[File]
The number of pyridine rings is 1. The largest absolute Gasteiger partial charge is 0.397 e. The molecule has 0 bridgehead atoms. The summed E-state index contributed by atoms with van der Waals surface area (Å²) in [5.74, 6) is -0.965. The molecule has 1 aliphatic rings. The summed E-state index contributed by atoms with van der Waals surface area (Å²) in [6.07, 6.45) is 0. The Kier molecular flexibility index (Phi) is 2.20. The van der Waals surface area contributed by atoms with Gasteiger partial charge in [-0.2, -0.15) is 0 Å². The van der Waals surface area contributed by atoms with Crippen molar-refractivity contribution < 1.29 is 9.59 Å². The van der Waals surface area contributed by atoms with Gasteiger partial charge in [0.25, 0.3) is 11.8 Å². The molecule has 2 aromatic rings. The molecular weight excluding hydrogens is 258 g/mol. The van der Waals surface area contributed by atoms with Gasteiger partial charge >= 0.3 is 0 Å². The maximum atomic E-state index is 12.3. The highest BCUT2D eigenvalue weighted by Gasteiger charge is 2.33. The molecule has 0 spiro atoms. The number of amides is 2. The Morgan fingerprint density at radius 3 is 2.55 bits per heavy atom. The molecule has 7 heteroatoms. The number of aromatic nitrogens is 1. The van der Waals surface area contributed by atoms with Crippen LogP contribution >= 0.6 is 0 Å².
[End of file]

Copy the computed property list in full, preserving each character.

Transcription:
The number of pyridine rings is 1. The largest absolute Gasteiger partial charge is 0.397 e. The molecule has 0 bridgehead atoms. The summed E-state index contributed by atoms with van der Waals surface area (Å²) in [5.74, 6) is -0.965. The molecule has 1 aliphatic rings. The summed E-state index contributed by atoms with van der Waals surface area (Å²) in [6.07, 6.45) is 0. The Kier molecular flexibility index (Phi) is 2.20. The van der Waals surface area contributed by atoms with Gasteiger partial charge in [-0.2, -0.15) is 0 Å². The van der Waals surface area contributed by atoms with Crippen molar-refractivity contribution < 1.29 is 9.59 Å². The van der Waals surface area contributed by atoms with Gasteiger partial charge in [0.25, 0.3) is 11.8 Å². The molecule has 2 aromatic rings. The molecular weight excluding hydrogens is 258 g/mol. The van der Waals surface area contributed by atoms with Gasteiger partial charge >= 0.3 is 0 Å². The maximum atomic E-state index is 12.3. The highest BCUT2D eigenvalue weighted by Gasteiger charge is 2.33. The molecule has 0 spiro atoms. The number of amides is 2. The Morgan fingerprint density at radius 3 is 2.55 bits per heavy atom. The molecule has 7 heteroatoms. The number of aromatic nitrogens is 1. The van der Waals surface area contributed by atoms with Crippen LogP contribution >= 0.6 is 0 Å².